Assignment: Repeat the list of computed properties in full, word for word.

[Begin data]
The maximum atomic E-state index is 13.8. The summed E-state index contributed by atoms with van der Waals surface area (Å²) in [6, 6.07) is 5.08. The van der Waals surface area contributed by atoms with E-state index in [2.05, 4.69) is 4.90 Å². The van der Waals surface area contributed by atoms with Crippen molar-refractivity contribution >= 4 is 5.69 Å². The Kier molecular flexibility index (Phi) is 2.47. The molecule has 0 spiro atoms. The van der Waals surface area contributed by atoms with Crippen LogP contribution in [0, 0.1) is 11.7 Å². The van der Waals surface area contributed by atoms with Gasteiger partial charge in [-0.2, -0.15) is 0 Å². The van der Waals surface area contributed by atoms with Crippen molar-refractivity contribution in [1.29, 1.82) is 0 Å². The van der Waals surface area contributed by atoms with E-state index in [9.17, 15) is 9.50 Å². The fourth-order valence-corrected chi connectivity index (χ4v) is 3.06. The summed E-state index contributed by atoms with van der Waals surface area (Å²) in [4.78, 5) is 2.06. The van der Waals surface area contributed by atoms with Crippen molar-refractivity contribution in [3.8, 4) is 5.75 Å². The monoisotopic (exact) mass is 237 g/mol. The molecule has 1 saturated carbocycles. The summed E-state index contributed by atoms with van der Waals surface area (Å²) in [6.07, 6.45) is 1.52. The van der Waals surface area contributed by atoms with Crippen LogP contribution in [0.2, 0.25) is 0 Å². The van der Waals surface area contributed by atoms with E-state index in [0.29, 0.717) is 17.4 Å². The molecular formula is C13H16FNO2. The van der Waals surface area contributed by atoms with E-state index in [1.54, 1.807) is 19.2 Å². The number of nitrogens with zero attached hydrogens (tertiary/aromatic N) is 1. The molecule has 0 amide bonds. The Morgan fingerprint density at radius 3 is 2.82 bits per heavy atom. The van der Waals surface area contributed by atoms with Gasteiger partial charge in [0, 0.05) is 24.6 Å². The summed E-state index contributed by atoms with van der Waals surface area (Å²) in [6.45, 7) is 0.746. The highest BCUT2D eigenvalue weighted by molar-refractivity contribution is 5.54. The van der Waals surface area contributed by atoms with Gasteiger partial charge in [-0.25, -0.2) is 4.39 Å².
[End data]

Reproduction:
The maximum atomic E-state index is 13.8. The summed E-state index contributed by atoms with van der Waals surface area (Å²) in [6, 6.07) is 5.08. The van der Waals surface area contributed by atoms with E-state index in [2.05, 4.69) is 4.90 Å². The van der Waals surface area contributed by atoms with Crippen molar-refractivity contribution >= 4 is 5.69 Å². The Kier molecular flexibility index (Phi) is 2.47. The molecule has 0 spiro atoms. The van der Waals surface area contributed by atoms with Crippen LogP contribution in [0, 0.1) is 11.7 Å². The van der Waals surface area contributed by atoms with Gasteiger partial charge in [-0.2, -0.15) is 0 Å². The van der Waals surface area contributed by atoms with Crippen molar-refractivity contribution in [1.29, 1.82) is 0 Å². The van der Waals surface area contributed by atoms with E-state index in [9.17, 15) is 9.50 Å². The fourth-order valence-corrected chi connectivity index (χ4v) is 3.06. The summed E-state index contributed by atoms with van der Waals surface area (Å²) in [4.78, 5) is 2.06. The van der Waals surface area contributed by atoms with Crippen molar-refractivity contribution in [3.8, 4) is 5.75 Å². The monoisotopic (exact) mass is 237 g/mol. The molecule has 1 saturated carbocycles. The summed E-state index contributed by atoms with van der Waals surface area (Å²) in [6.07, 6.45) is 1.52. The van der Waals surface area contributed by atoms with Crippen LogP contribution in [0.2, 0.25) is 0 Å². The van der Waals surface area contributed by atoms with E-state index in [0.29, 0.717) is 17.4 Å². The molecular formula is C13H16FNO2. The van der Waals surface area contributed by atoms with E-state index in [1.54, 1.807) is 19.2 Å². The number of nitrogens with zero attached hydrogens (tertiary/aromatic N) is 1. The molecule has 0 amide bonds. The Morgan fingerprint density at radius 3 is 2.82 bits per heavy atom. The van der Waals surface area contributed by atoms with Gasteiger partial charge in [0, 0.05) is 24.6 Å². The summed E-state index contributed by atoms with van der Waals surface area (Å²) in [6.45, 7) is 0.746. The highest BCUT2D eigenvalue weighted by molar-refractivity contribution is 5.54. The van der Waals surface area contributed by atoms with Gasteiger partial charge in [-0.25, -0.2) is 4.39 Å².